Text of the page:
[7] Benedict XVI, Keynote Address, Synod of Bishops on the Word of God, October 6, 2008.
[8] John Paul II, “Veritatis Splendor” #88.
[9] J. Ratzinger, “What Does the Church Believe? The Catholic World Report, March 1993, 27.
[10] “(Becoming a Christian) is a death-event. In other words, it is an exchange of the old subject for another. The ‘I’ ceases to be an autonomous subject standing in itself. It is snatched away from itself and fitted into a new subject. The ‘I’ is not simply submerged, but it must really release its grip on itself in order then to receive itself anew in and together with a greater ‘I;’” J. Ratzinger, “The Nature and Form of Theology,” in  The Nature and Mission of Theology Ignatius (1995) 51. Ratzinger is describing the meaning of faith as the act of conversion away from self such as to effect “I live; no, not I. Christ lives in me” [Gal 2, 20).  One becomes a Christian not just by a change of mind about ideas and opinions, but by a total ontological change in the self to be “for” the Father, and therefore, “another Christ.”
[11] R. Sokolowski, “The God of Faith and Reason,” UNDP (1982) 12.
[12] “Take Planck’s quantum theory. No doubt, you know that when Planck first tackled the subject he had no desire to change classical physics in any serious way. He simply wanted to solve a particular problem, namely the distribution of energy in the spectrum of a black body. He tried to do so in conformity with all the established physical laws, and it took him many years to realize that this was impossible. Only at that stage did he put forward a hypothesis that did not fit into the framework of classical physics, and even then he tried to fill the breach he had made in the old physics with additional assumptions. That proved impossible, and the consequences of Planck’s hypothesis finally led to a radical reconstruction of all physics; Werner Heisenberg, “Physics and Beyond, Encounters and Conversations,” Harper and Row, (1971) 147-148.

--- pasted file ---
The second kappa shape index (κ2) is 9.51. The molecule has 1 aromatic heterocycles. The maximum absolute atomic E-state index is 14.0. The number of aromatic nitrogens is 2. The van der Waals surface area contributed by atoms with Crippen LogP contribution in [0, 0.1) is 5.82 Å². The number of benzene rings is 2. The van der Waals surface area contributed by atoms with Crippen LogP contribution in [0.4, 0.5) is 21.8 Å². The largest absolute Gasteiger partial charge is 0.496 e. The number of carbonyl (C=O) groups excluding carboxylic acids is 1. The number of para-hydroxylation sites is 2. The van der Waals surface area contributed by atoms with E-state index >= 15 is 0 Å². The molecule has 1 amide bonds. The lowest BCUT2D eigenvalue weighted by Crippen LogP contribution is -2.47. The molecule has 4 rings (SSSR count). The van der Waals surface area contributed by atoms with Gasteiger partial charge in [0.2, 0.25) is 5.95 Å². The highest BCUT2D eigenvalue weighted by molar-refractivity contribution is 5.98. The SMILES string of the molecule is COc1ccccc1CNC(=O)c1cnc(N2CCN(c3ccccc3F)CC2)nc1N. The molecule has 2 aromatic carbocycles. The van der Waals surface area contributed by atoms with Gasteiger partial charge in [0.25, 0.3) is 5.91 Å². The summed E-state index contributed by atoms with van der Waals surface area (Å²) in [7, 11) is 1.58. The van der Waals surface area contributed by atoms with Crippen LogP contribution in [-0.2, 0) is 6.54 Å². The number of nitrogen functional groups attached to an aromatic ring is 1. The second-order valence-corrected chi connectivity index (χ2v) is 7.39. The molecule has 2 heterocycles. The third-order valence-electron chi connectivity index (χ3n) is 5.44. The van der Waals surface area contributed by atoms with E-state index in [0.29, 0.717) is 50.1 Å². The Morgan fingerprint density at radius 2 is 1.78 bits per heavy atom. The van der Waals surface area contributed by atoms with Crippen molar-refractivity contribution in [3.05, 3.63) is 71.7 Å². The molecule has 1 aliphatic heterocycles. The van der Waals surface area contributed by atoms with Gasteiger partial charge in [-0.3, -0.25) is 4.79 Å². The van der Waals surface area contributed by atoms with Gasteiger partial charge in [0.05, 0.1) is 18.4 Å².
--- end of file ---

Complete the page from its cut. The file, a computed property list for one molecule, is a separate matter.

[13] J. Ratzinger, “In the Beginning…” Eerdmans (1995) 10-11.
[14] St. Josemaria Escriva “Passionately Loving the World.”
[15] Paul VI, Motu poroprio ‘Sanctitas clarior,’ 19 March 1969, AAS 61 (196) p. 150 in D. Alvaro’s Letter, March 1992, #3.
[16] J. Ratzinger, “Behold the Pierced One,” Ignatius (1986) 25-27.
[17] Mt. 11, 27: But “no one knows the Son except the Father; nor does anyone know the Father except the Son, and him to hom the Son chooses to reveal him.” And so, the only way to know the Father is to become the Son, and that takes place by prayer as the way to enter into the relationality of the divine Persons.
[18] Robert Moynihan, “Let God’s Light Shine Forth, The Spiritual Vision of Pope Benedict XVI” Doubleday (2005)
[19]  Benedict XVI “Let God’s Light Shine Forth” ed. Robert Moynihan (2005) 34-35.
[20] J. Ratzinger, “Introduction to Christianity,” Ignatius (1990) 131-132.
[21] “Man’s intimate relationship with God in the Holy Spirit also enables him to understand himself, his own humanity, in a new way. Thus that image and likeness of God which man, from his very beginning is full realized. This intimate truth of the human being has to be continually rediscovered in the light of Christ, who is the prototype of the relationship with God There also has to be discovered in Christ the reason for ‘full self-discovery through a sincere gift of himself’ to others…” John Paul II “Dominum et Vivificantem” #59.
[22] St. Josemaria Escriva, Letter, 9 January 1959, 41.
[23] The Prelate of Opus Dei, Letter, 28 November 1995, #20.
[24] Benedict XVI, Spe Salvi #2.
[25] “The first element of experience can be defined as a ‘sense of reality,’ placing the accent on reality – on the fact that something exists with an existence that is real and objectively independent of the cognizing subject and the subject’s cognitive act, while at the same time existing as the object of that act.  Because of this, the structural whole of experience also contains a second element which can be defined as a ‘sense of knowing;’” K. Wojtyla “The Problem of Experience in Ethics” in Person and Community Lang (1993) 115
[26] K. Wojtyla “Sources of Renewal,” Harper and Row (1979) 17.
[27] The conclusion of Wojtyla’s doctoral thesis on “Faith According to St. John of the Cross” (Ignatius [1981] was the absence of concepts as grounding faith as doctrine. Instead of concepts (and dogma) as media between God and the believer, it is the whole self of the believer as loving self-gift (reception) to the revealing Self/Word of Christ.  
[28] Homily for the closing Mass of the Fortnight for Freedom By Archbishop Charles J. Chaput.